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Two renowned oil industry experts from Scotland have vigorously criticized Shell’s plans to leave major parts of four platforms in the Brent field standing when it decommissions the aged field that gave the name to the most widely used international price benchmark.
Professors Alex Russell and Peter Strachan, respectively chairman of the Scottish Oil Association and researcher at the Robert Gordon University, noted in a paper that the concrete structures will take hundreds of years to disintegrate and represent a potential hazard that local people will have to pay for, rather than the field operator.
The structures in question include platform legs – gravity-base structures – and the storage cells located within them. The storage cells serve to collect water and other fluids produced in the process of oil and gas extraction. The authors of the report, however, acknowledge that Shell has made the effort to clean the cells as best as possible.
The international oil major will start the decommissioning of the Alpha, Bravo, Charlie and Delta platforms after it gets the official go-ahead from the UK government. Specific plans for the decommissioning procedure should be filed with the Business, Energy and Industrial Strategy department by the end of the year—another point of contention for the two experts.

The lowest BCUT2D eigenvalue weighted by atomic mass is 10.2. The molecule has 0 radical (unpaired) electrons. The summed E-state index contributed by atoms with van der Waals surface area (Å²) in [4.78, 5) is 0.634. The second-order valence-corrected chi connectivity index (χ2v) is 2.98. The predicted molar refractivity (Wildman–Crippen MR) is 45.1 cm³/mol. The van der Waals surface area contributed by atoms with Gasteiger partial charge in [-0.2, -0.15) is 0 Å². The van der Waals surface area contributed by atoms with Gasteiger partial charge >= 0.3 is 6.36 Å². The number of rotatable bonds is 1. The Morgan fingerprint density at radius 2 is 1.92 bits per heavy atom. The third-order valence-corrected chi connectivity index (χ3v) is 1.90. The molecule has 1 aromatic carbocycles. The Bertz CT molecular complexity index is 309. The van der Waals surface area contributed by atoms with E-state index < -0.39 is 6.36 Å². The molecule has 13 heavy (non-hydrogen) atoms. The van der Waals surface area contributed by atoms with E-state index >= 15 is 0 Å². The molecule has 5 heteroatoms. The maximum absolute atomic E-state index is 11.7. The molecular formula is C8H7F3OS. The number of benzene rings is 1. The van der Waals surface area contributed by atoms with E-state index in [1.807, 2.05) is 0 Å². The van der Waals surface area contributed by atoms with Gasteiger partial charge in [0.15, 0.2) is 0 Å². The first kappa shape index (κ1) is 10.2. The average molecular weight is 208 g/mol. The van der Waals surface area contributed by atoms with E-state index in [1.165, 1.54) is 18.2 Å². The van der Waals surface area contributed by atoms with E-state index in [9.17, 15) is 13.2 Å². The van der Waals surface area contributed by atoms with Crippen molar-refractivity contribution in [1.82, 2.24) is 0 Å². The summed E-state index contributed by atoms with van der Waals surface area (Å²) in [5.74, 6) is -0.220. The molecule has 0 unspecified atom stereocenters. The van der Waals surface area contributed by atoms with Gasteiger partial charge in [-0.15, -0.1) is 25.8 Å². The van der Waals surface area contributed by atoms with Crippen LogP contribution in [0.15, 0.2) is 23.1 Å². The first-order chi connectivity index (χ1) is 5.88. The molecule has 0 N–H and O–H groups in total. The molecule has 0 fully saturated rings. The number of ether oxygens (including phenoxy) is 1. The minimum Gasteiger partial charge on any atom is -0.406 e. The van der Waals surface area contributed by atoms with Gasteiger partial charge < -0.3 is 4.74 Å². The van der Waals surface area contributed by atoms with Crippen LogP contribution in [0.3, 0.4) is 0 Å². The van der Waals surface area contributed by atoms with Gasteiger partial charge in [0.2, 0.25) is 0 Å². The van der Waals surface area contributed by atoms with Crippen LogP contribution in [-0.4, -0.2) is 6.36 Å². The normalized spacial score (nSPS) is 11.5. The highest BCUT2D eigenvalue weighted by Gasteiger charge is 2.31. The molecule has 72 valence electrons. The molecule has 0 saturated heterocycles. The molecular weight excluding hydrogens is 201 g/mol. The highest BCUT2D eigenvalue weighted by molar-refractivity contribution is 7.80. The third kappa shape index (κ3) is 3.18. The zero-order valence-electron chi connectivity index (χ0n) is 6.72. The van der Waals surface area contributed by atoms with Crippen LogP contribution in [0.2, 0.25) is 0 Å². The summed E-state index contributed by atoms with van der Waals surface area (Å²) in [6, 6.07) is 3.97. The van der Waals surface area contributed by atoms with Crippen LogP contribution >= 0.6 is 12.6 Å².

According to Russell and Strachan, the decision about the decommissioning of the Brent field should depend on the approval of the Scottish government, not just the central government in London. Also, the decommissioning of the platforms should take place in Scotland, as close to Brent as possible, rather than anywhere else, as “the future decommissioning of topsides being undertaken outside Scotland smacks of rubbing salt into the wound.”
The paper’s authors also caution against the effect that a decision in favor of leaving the GBSs in place would have on the overall policy of the Convention for the Protection of the Marine Environment of the North-East Atlantic, or OSPAR.
OSPAR is the authority that will make the ultimate decision about the Brent decommissioning, and as Shell has pointed out, it has already granted other offshore platform operators approval for leaving GBSs in place after the decommissioning of the platform to which they belong. Russell and Strachan argue that this kind of approval turns its own policy on its head, with the exception becoming the norm.
By Irina Slav for Oilprice.com
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Irina is a writer for Oilprice.com with over a decade of experience writing on the oil and gas industry.